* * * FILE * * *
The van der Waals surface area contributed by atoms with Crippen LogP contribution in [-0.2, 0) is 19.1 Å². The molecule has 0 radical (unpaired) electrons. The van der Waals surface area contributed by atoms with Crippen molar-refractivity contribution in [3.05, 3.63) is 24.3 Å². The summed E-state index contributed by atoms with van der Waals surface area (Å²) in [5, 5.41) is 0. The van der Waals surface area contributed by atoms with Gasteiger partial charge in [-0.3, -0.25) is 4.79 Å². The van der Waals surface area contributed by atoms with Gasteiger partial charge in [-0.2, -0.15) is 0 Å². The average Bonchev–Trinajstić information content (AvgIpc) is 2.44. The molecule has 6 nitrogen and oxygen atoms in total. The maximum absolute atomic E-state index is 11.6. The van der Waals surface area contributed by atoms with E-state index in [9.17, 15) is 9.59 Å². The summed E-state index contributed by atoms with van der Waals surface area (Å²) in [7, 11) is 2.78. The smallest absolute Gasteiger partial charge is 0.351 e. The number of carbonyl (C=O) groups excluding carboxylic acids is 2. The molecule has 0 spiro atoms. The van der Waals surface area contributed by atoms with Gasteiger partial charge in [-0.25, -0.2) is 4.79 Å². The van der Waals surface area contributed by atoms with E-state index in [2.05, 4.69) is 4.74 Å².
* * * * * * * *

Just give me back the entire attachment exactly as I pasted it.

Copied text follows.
The van der Waals surface area contributed by atoms with Crippen LogP contribution in [-0.2, 0) is 19.1 Å². The molecule has 0 radical (unpaired) electrons. The van der Waals surface area contributed by atoms with Crippen molar-refractivity contribution in [3.05, 3.63) is 24.3 Å². The summed E-state index contributed by atoms with van der Waals surface area (Å²) in [5, 5.41) is 0. The van der Waals surface area contributed by atoms with Gasteiger partial charge in [-0.3, -0.25) is 4.79 Å². The van der Waals surface area contributed by atoms with Gasteiger partial charge in [-0.2, -0.15) is 0 Å². The average Bonchev–Trinajstić information content (AvgIpc) is 2.44. The molecule has 6 nitrogen and oxygen atoms in total. The maximum absolute atomic E-state index is 11.6. The van der Waals surface area contributed by atoms with E-state index in [9.17, 15) is 9.59 Å². The summed E-state index contributed by atoms with van der Waals surface area (Å²) in [7, 11) is 2.78. The smallest absolute Gasteiger partial charge is 0.351 e. The number of carbonyl (C=O) groups excluding carboxylic acids is 2. The molecule has 0 spiro atoms. The van der Waals surface area contributed by atoms with Gasteiger partial charge in [-0.25, -0.2) is 4.79 Å². The van der Waals surface area contributed by atoms with E-state index in [2.05, 4.69) is 4.74 Å².